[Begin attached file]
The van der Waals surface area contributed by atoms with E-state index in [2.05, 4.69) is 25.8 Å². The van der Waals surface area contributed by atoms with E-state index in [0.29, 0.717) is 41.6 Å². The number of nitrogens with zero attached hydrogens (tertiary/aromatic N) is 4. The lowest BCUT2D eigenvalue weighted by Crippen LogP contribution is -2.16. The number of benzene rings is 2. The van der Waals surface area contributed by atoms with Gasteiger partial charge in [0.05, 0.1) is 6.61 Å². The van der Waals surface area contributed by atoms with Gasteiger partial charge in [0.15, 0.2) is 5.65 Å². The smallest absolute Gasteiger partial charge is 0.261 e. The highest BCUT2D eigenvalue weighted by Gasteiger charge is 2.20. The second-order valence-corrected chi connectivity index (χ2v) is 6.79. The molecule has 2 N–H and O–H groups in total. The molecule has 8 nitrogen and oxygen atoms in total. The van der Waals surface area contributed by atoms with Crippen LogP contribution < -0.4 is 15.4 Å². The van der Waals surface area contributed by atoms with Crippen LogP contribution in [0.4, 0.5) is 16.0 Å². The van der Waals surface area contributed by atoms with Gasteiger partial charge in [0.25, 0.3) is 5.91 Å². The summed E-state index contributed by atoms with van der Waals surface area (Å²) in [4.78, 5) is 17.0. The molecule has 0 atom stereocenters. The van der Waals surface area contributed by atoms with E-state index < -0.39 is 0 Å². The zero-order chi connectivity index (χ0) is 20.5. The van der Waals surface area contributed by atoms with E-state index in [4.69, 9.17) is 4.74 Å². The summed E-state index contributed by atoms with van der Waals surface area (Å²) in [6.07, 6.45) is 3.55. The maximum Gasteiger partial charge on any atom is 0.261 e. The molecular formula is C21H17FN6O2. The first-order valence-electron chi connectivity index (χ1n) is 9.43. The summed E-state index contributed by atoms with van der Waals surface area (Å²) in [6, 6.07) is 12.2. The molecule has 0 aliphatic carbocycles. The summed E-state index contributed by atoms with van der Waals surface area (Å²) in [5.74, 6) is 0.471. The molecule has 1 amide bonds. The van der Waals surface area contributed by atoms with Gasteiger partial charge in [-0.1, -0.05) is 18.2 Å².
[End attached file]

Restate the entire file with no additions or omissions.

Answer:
The van der Waals surface area contributed by atoms with E-state index in [2.05, 4.69) is 25.8 Å². The van der Waals surface area contributed by atoms with E-state index in [0.29, 0.717) is 41.6 Å². The number of nitrogens with zero attached hydrogens (tertiary/aromatic N) is 4. The lowest BCUT2D eigenvalue weighted by Crippen LogP contribution is -2.16. The number of benzene rings is 2. The van der Waals surface area contributed by atoms with Gasteiger partial charge in [0.05, 0.1) is 6.61 Å². The van der Waals surface area contributed by atoms with Gasteiger partial charge in [0.15, 0.2) is 5.65 Å². The smallest absolute Gasteiger partial charge is 0.261 e. The highest BCUT2D eigenvalue weighted by Gasteiger charge is 2.20. The second-order valence-corrected chi connectivity index (χ2v) is 6.79. The molecule has 2 N–H and O–H groups in total. The molecule has 8 nitrogen and oxygen atoms in total. The van der Waals surface area contributed by atoms with Crippen LogP contribution < -0.4 is 15.4 Å². The van der Waals surface area contributed by atoms with Crippen LogP contribution in [0.4, 0.5) is 16.0 Å². The van der Waals surface area contributed by atoms with Gasteiger partial charge in [0.25, 0.3) is 5.91 Å². The summed E-state index contributed by atoms with van der Waals surface area (Å²) in [4.78, 5) is 17.0. The molecule has 0 atom stereocenters. The van der Waals surface area contributed by atoms with E-state index < -0.39 is 0 Å². The zero-order chi connectivity index (χ0) is 20.5. The van der Waals surface area contributed by atoms with E-state index in [4.69, 9.17) is 4.74 Å². The summed E-state index contributed by atoms with van der Waals surface area (Å²) in [6.07, 6.45) is 3.55. The maximum Gasteiger partial charge on any atom is 0.261 e. The molecular formula is C21H17FN6O2. The first-order valence-electron chi connectivity index (χ1n) is 9.43. The summed E-state index contributed by atoms with van der Waals surface area (Å²) in [6, 6.07) is 12.2. The molecule has 0 aliphatic carbocycles. The summed E-state index contributed by atoms with van der Waals surface area (Å²) in [5.74, 6) is 0.471. The molecule has 1 amide bonds. The van der Waals surface area contributed by atoms with Gasteiger partial charge in [-0.1, -0.05) is 18.2 Å².